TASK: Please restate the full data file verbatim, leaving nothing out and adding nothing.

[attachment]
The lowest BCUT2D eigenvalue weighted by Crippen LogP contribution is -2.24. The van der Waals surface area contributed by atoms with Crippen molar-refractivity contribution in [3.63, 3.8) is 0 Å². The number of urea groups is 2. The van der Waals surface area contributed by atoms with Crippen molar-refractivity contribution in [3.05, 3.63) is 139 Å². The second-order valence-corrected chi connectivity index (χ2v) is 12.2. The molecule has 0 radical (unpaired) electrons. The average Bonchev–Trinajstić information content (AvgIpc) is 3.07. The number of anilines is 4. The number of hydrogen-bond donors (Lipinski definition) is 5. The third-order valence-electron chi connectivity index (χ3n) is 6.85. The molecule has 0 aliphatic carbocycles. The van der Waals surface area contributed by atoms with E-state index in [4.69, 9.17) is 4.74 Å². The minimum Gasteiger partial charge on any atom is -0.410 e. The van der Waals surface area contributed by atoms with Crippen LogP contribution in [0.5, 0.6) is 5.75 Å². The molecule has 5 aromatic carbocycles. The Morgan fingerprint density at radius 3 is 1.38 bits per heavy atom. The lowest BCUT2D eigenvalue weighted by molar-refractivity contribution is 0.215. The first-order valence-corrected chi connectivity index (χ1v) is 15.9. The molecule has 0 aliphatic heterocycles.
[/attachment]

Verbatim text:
The lowest BCUT2D eigenvalue weighted by Crippen LogP contribution is -2.24. The van der Waals surface area contributed by atoms with Crippen molar-refractivity contribution in [3.63, 3.8) is 0 Å². The number of urea groups is 2. The van der Waals surface area contributed by atoms with Crippen molar-refractivity contribution in [3.05, 3.63) is 139 Å². The second-order valence-corrected chi connectivity index (χ2v) is 12.2. The molecule has 0 radical (unpaired) electrons. The average Bonchev–Trinajstić information content (AvgIpc) is 3.07. The number of anilines is 4. The number of hydrogen-bond donors (Lipinski definition) is 5. The third-order valence-electron chi connectivity index (χ3n) is 6.85. The molecule has 0 aliphatic carbocycles. The van der Waals surface area contributed by atoms with E-state index in [4.69, 9.17) is 4.74 Å². The minimum Gasteiger partial charge on any atom is -0.410 e. The van der Waals surface area contributed by atoms with Crippen LogP contribution in [0.5, 0.6) is 5.75 Å². The molecule has 5 aromatic carbocycles. The Morgan fingerprint density at radius 3 is 1.38 bits per heavy atom. The lowest BCUT2D eigenvalue weighted by molar-refractivity contribution is 0.215. The first-order valence-corrected chi connectivity index (χ1v) is 15.9. The molecule has 0 aliphatic heterocycles.